How successful are Voluntary Administrations at saving a company?…..not very!
Voluntary Administrations, or “VAs”, were introduced in the early 1990s as a new insolvency law designed to save a company. How successful have VAs been?…..Not at all!!! So let’s have a look at how often a VA saves a company and then examine why they have been so spectacularly unsuccessful in achieving the stated aim.
What is a successful VA?
That’s a tough one! Firstly, accept that in all corporate insolvencies creditors will loose money and most shareholder value is destroyed. So all insolvency legislation, and struggling insolvency practitioners, can do, is reduce the losses and perhaps make some stakeholders less unhappy! If a company can be saved then the legislation tells us that the appropriate path is to enter Voluntary Administration “with a view to executing a Deed of Company Arrangement”, or a DOCA. A DOCA is simply a deal agreed between a company and its creditors. If the legislation were working as it was intended, then we would expect to see a reasonable proportion of insolvent companies choosing VAs over other types of insolvency appointments and a reasonable number of companies entering VA going on to successfully execute a DOCA.
The raw statistics
I’ve compiled details of company failures for the year ended June 2011 and looked at the role of VAs. Here is the data from the 9,829 companies that hit the wall in that year:
- only 15% of corporate insolvencies were VAs;
- of those VAs, 33% successfully executed a DOCA;
- resulting in a net 5% of insolvent companies successfully executing a DOCA.
In my book that is a Fail. Yes, I’ll accept that most insolvent companies can not be saved, but a ratio of 1-in-6 choosing to try for a restructuring is too low. And, yes, some companies that enter VA should have their proposals for a DOCA rejected, but a success rate of 1-in-3 companies entering VA going on to execute a DOCA is again too low.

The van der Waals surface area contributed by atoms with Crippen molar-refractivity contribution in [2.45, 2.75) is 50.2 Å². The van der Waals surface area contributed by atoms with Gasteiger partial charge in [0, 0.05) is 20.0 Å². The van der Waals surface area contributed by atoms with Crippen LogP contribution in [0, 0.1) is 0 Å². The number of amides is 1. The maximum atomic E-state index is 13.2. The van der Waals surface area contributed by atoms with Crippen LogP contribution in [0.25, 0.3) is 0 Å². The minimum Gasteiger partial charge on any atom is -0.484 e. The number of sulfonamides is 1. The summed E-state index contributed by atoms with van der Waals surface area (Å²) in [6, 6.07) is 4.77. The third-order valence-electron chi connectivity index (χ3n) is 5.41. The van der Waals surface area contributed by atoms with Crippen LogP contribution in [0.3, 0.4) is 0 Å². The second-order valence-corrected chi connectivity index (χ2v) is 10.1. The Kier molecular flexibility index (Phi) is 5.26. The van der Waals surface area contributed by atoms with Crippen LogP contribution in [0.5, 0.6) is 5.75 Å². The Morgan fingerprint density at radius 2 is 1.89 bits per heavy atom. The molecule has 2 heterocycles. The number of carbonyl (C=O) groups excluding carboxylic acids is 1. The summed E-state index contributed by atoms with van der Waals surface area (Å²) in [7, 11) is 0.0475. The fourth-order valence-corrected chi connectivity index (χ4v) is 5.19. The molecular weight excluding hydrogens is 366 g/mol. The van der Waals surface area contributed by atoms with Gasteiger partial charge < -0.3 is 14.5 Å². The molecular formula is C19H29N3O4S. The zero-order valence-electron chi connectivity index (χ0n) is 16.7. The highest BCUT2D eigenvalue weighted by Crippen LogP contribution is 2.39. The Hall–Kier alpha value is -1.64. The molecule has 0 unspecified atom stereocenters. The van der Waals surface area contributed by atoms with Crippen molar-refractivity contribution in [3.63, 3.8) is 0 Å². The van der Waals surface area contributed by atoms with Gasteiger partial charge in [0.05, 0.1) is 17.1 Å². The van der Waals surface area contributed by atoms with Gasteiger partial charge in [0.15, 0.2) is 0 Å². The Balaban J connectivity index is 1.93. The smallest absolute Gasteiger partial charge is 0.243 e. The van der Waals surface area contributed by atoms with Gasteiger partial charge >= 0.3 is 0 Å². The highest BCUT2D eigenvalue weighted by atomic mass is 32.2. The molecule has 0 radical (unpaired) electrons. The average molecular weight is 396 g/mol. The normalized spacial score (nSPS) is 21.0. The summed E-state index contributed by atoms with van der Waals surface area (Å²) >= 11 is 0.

What’s gone wrong?
I could bang my drum for a few hours on this topic but I’ll restrict myself somewhat by raising just two points:
- If a company is trading, then a VA is difficult and needs constant attention from the appointee – hence the Administrator’s fees are high making VAs unsuitable for small companies;
- Most medium to large companies will have a Secured Creditor, being a Bank – there is very little incentive for a Secured Creditor to leave a company in the hands of an Administrator and a lot of good reasons to take control by the appointment of a Receiver, who only has to look after the Secured Creditor.
So there are good reasons why VAs are not well suited for small….medium and …. large companies. Not a lot of wriggle room there!
But it is not all doom-and-gloom. I’ll outline in a follow up blog when a VA is a useful process.